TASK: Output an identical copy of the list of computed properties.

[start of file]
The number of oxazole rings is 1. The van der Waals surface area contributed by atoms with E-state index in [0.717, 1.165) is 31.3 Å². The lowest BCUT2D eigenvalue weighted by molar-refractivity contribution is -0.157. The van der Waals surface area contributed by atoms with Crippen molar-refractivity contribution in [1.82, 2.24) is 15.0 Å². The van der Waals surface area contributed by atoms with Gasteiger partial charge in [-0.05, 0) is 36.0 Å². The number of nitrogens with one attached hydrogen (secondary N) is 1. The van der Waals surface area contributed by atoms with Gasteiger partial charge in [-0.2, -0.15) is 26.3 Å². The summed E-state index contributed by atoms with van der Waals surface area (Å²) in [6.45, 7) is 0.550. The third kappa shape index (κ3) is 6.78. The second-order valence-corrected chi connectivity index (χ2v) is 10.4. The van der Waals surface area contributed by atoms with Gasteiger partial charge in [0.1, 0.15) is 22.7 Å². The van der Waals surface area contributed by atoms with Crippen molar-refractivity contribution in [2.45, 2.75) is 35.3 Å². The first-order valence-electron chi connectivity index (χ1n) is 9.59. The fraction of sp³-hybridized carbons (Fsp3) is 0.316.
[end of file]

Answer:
The number of oxazole rings is 1. The van der Waals surface area contributed by atoms with E-state index in [0.717, 1.165) is 31.3 Å². The lowest BCUT2D eigenvalue weighted by molar-refractivity contribution is -0.157. The van der Waals surface area contributed by atoms with Crippen molar-refractivity contribution in [1.82, 2.24) is 15.0 Å². The van der Waals surface area contributed by atoms with Gasteiger partial charge in [-0.05, 0) is 36.0 Å². The number of nitrogens with one attached hydrogen (secondary N) is 1. The van der Waals surface area contributed by atoms with Gasteiger partial charge in [-0.2, -0.15) is 26.3 Å². The summed E-state index contributed by atoms with van der Waals surface area (Å²) in [6.45, 7) is 0.550. The third kappa shape index (κ3) is 6.78. The second-order valence-corrected chi connectivity index (χ2v) is 10.4. The van der Waals surface area contributed by atoms with Gasteiger partial charge in [0.1, 0.15) is 22.7 Å². The van der Waals surface area contributed by atoms with Crippen molar-refractivity contribution in [2.45, 2.75) is 35.3 Å². The first-order valence-electron chi connectivity index (χ1n) is 9.59. The fraction of sp³-hybridized carbons (Fsp3) is 0.316.